Applying for your dream role

Whether you’re looking for your first job after university or just looking for your next career challenge, you need to get your house in order. It sounds daunting, but with a little time and effort you can prepare yourself to look for your dream job. Our Career Services team at the LGEA have all you need to know to prepare yourself before you begin your job search.

What’s the difference between a CV and resume?

CV stands for Curriculum Vitae (‘Course of Life’ in Latin) and shows your complete working history in order. This includes anything from your education, qualifications (academic or otherwise) and/or any achievements like awards, presentations or research. It is quite fixed and formulaic.

A CV presents the facts of your employment history to a recruiter or employer. A resume on the other hand is a summary of your job experience and information relevant to the job you’re applying for. A compelling resume follows four standard sections: objective, summary, work history and education. Even though resumes follow a formula (sections), they can be dynamic. You can customise your resume to the job you’re applying based on the knowledge, skills and expertise gained from your education, qualifications and/or any achievements.

Take note of the subtle differences. What you apply with, could make or break your job application for an overseas job or for an Australia–based multinational company. We offer tailored advice for your situation – advice you can’t find anywhere else.

Improve your resume

A US report found that hiring managers spent an average of 7.4 seconds looking at resumes. So, that first impression needs to count and immediately. You should aim to write a resume that is tailored to what employers want to read. You’d want your best foot forward to land your dream job.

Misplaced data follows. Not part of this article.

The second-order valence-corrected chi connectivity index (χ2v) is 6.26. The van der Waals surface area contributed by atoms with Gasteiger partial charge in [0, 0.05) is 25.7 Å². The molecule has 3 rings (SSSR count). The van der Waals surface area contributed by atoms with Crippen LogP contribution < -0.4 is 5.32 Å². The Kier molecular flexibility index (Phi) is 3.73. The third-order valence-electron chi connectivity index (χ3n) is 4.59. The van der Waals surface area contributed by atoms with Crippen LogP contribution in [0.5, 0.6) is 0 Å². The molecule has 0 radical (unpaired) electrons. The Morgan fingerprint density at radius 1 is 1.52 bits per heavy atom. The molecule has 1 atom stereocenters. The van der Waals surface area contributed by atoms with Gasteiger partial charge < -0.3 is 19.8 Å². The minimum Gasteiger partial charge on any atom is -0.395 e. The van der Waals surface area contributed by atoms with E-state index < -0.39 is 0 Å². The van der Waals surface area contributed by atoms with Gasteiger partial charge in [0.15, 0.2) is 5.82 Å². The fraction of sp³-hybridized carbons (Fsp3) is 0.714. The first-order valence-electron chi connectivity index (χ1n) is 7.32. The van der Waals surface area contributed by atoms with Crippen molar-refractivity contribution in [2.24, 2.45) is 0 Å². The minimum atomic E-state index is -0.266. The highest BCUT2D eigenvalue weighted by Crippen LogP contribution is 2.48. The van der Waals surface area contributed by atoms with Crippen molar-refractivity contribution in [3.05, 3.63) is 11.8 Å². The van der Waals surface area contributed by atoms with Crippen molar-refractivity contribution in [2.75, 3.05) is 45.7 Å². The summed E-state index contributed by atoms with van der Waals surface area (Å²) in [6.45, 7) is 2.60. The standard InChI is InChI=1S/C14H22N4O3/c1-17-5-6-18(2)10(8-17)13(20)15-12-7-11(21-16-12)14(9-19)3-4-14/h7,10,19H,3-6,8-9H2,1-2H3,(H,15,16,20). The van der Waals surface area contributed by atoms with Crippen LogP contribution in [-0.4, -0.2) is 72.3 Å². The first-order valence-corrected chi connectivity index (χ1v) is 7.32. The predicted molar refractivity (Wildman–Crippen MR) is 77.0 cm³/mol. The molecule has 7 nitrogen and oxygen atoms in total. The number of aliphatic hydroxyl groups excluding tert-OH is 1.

Here are five simple things you can do to improve your resume:
1. Highlight your most important skills and experiences to employers in your professional summary
2. Tell your potential employer what you can offer in relation to the job in your personal statement
3. Highlight your transferable skills
4. Use specific terms unique to the industry, company and role
5. Place your technical skills between transferable skills and results

Applicant Tracking Systems

Think about how many times you’ve applied to a job only to hear nothing. These days, recruiters and hiring managers process resumes through an Applicant Tracking System (ATS).

Through an ATS, the recruitment process is automated and streamlined from start to finish. It allows a company to review applications, send automated messages and schedule interviews.

If you’re applying online, it’s safe to assume your application will be entering an ATS.

When applying, as a rule, you should make you application focused and specific to that job so that it cannot be used for any other job. When preparing your resume for an online submission, be sure to:

1. Follow instructions – include all the right documents in the specified formats
2. Use the exact words from the advertisement


Your LinkedIn profile needs to step up its game. Organisations and recruiters are using social recruitment software to find suitable candidates. Think of LinkedIn as your digital resume!

Here we list five things you can do to raise your LinkedIn profile.

1. Profile Picture: Have a professional photograph taken which is ideally a mid-frame shot with a blank background. Wear a formal outfit like a shirt with a collar and be neat and well-groomed for this photograph and that’s it.
2. Introduction: Often professionals add their current designation/role along with the name of the organisation. If you are unemployed and looking for a job, add something like, ‘Actively seeking a job in …”
3. Newsfeed: Show what you are passionate about in your newsfeed. Share news articles, industry reports and various opinions published to demonstrate your knowledge, interests, passions and your point of view on subjects. Don’t shy from publishing your own content either. Start a blog, write about new innovations and their impacts as you see it.
4. Skills & endorsements: LinkedIn offers this section for you to list down the skills you specialise in. They can be endorsed by your colleagues and peers.
5. Recommendations: When it comes to getting social proof about the value you bring to the table, this is one of the most effective tools LinkedIn has to offer. Aim for 3-5 recommendations on specific skills you have. If you’re a student, ask for a recommendation from a professor, team leader or supervisor.
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